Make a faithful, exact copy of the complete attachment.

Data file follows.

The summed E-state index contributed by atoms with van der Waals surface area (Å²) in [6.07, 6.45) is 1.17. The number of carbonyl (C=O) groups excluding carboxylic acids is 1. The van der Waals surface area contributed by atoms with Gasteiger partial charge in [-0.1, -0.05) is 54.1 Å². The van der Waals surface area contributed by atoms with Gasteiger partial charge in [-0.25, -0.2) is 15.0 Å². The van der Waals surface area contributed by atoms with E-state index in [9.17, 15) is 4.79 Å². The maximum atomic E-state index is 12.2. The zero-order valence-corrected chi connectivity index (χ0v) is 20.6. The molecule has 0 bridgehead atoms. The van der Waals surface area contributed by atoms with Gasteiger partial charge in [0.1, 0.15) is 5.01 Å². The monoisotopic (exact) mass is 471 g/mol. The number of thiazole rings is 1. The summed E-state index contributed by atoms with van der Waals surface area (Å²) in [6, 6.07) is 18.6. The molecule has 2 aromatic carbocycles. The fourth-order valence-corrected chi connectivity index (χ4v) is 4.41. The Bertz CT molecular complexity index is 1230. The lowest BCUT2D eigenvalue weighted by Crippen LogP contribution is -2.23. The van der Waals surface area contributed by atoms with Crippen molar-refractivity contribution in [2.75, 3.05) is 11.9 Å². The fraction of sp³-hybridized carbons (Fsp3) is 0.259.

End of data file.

The summed E-state index contributed by atoms with van der Waals surface area (Å²) in [6.07, 6.45) is 1.17. The number of carbonyl (C=O) groups excluding carboxylic acids is 1. The van der Waals surface area contributed by atoms with Gasteiger partial charge in [-0.1, -0.05) is 54.1 Å². The van der Waals surface area contributed by atoms with Gasteiger partial charge in [-0.25, -0.2) is 15.0 Å². The van der Waals surface area contributed by atoms with E-state index in [9.17, 15) is 4.79 Å². The maximum atomic E-state index is 12.2. The zero-order valence-corrected chi connectivity index (χ0v) is 20.6. The molecule has 0 bridgehead atoms. The van der Waals surface area contributed by atoms with Gasteiger partial charge in [0.1, 0.15) is 5.01 Å². The monoisotopic (exact) mass is 471 g/mol. The number of thiazole rings is 1. The summed E-state index contributed by atoms with van der Waals surface area (Å²) in [6, 6.07) is 18.6. The molecule has 2 aromatic carbocycles. The fourth-order valence-corrected chi connectivity index (χ4v) is 4.41. The Bertz CT molecular complexity index is 1230. The lowest BCUT2D eigenvalue weighted by Crippen LogP contribution is -2.23. The van der Waals surface area contributed by atoms with Crippen molar-refractivity contribution in [2.75, 3.05) is 11.9 Å². The fraction of sp³-hybridized carbons (Fsp3) is 0.259.